Geothermal Power Generation

Japan is one of a handful of volcanically active countries in the world and has the third largest volume of geothermal resources in the world after the United States and Indonesia (equivalent to around 23 million kW of power output).
Promoting and achieving widespread adoption of geothermal power generation utilizing this national natural resource will lead to a higher rate of energy self-sufficiency for Japan.
RENOVA is engaged in the proactive development of geothermal power plants at locations around Japan.

  • Features of Geothermal Power Generation

    Geothermal power generation utilizes steam and water heated to high temperatures underground in volcanic areas to rotate turbine generators that produce electric power. Although the power generation capacity of geothermal power plants themselves is low in comparison with solar PV and wind power generation facilities, geothermal plants yield a large amount of electric power generated with respect to this capacity, making geothermal facilities highly efficient and stable power sources. They can also generate power continuously, 24 hours a day, day or night, regardless of weather conditions.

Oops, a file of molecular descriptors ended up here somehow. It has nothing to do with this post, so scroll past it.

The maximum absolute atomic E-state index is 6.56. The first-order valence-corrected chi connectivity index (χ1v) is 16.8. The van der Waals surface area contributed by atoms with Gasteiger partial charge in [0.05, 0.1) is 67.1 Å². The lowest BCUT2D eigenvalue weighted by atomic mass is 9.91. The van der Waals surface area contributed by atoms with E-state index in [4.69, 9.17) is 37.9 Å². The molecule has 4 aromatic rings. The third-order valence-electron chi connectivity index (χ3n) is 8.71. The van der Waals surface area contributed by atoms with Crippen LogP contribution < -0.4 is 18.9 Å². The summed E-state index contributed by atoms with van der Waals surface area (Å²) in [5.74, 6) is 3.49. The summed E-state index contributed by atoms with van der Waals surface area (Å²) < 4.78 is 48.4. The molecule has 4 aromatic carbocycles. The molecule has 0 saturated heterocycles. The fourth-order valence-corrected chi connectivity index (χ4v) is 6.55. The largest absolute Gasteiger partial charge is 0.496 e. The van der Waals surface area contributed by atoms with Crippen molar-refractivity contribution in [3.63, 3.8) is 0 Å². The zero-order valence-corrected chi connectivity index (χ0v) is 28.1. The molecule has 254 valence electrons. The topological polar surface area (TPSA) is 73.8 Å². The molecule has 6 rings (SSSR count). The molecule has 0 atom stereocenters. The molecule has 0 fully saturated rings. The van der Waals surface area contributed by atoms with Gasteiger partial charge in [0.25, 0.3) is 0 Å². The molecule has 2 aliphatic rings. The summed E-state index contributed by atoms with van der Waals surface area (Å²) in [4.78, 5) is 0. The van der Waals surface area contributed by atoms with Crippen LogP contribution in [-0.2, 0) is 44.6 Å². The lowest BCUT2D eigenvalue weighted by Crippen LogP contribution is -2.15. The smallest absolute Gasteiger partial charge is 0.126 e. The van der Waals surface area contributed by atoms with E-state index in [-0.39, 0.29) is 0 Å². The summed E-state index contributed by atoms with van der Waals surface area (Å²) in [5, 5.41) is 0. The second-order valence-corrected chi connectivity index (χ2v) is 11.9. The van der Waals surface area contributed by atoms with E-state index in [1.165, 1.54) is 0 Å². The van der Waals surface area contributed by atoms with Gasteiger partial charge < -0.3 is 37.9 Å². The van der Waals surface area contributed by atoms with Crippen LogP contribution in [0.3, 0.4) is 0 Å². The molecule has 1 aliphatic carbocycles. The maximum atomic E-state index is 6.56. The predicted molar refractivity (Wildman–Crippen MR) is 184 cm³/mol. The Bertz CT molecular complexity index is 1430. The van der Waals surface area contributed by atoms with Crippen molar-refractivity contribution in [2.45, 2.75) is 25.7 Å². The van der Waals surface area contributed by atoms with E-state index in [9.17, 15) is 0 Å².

• Mechanism of Geothermal Power Generation

    There are two types of geothermal power plants: flash steam, in which steam is used directly to drive turbine generators, and binary cycle, in which the thermal energy of hot water is used to vaporize a working fluid medium with a lower boiling point via heat exchange. The vaporized fluid is then used to drive turbine generators. The majority of geothermal power plants in Japan—except those which utilize the heat from hot springs—use the flash steam approach. In both types of power plant, the hot water is returned to underground reservoirs after use.